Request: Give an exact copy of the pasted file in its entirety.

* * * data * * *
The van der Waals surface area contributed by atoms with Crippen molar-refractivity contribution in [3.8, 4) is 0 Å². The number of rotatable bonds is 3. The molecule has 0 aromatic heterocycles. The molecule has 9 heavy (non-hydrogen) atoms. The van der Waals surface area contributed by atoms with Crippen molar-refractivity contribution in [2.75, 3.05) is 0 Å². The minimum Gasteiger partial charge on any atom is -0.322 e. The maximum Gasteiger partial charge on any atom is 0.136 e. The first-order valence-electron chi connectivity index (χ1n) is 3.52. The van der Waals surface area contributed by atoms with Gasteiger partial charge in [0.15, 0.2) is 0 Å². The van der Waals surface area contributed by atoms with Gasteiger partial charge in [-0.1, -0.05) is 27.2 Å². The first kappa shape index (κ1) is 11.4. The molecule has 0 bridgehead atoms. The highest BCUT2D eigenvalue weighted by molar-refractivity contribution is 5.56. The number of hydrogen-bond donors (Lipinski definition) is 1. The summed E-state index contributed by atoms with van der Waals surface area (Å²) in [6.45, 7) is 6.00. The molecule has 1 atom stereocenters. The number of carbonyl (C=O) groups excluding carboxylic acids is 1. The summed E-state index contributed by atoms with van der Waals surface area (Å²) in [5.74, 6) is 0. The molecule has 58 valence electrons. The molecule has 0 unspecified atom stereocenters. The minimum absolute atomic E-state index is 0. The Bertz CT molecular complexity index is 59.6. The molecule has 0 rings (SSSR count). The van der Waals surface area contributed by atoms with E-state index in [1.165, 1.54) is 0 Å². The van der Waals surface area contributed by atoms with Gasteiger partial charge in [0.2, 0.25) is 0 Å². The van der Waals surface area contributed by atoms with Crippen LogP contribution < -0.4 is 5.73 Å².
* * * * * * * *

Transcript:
The van der Waals surface area contributed by atoms with Crippen molar-refractivity contribution in [3.8, 4) is 0 Å². The number of rotatable bonds is 3. The molecule has 0 aromatic heterocycles. The molecule has 9 heavy (non-hydrogen) atoms. The van der Waals surface area contributed by atoms with Crippen molar-refractivity contribution in [2.75, 3.05) is 0 Å². The minimum Gasteiger partial charge on any atom is -0.322 e. The maximum Gasteiger partial charge on any atom is 0.136 e. The first-order valence-electron chi connectivity index (χ1n) is 3.52. The van der Waals surface area contributed by atoms with Gasteiger partial charge in [0.15, 0.2) is 0 Å². The van der Waals surface area contributed by atoms with Gasteiger partial charge in [-0.1, -0.05) is 27.2 Å². The first kappa shape index (κ1) is 11.4. The molecule has 0 bridgehead atoms. The highest BCUT2D eigenvalue weighted by molar-refractivity contribution is 5.56. The number of hydrogen-bond donors (Lipinski definition) is 1. The summed E-state index contributed by atoms with van der Waals surface area (Å²) in [6.45, 7) is 6.00. The molecule has 1 atom stereocenters. The number of carbonyl (C=O) groups excluding carboxylic acids is 1. The summed E-state index contributed by atoms with van der Waals surface area (Å²) in [5.74, 6) is 0. The molecule has 58 valence electrons. The molecule has 0 unspecified atom stereocenters. The minimum absolute atomic E-state index is 0. The Bertz CT molecular complexity index is 59.6. The molecule has 0 rings (SSSR count). The van der Waals surface area contributed by atoms with E-state index in [1.165, 1.54) is 0 Å². The van der Waals surface area contributed by atoms with Gasteiger partial charge in [0.2, 0.25) is 0 Å². The van der Waals surface area contributed by atoms with Crippen LogP contribution < -0.4 is 5.73 Å².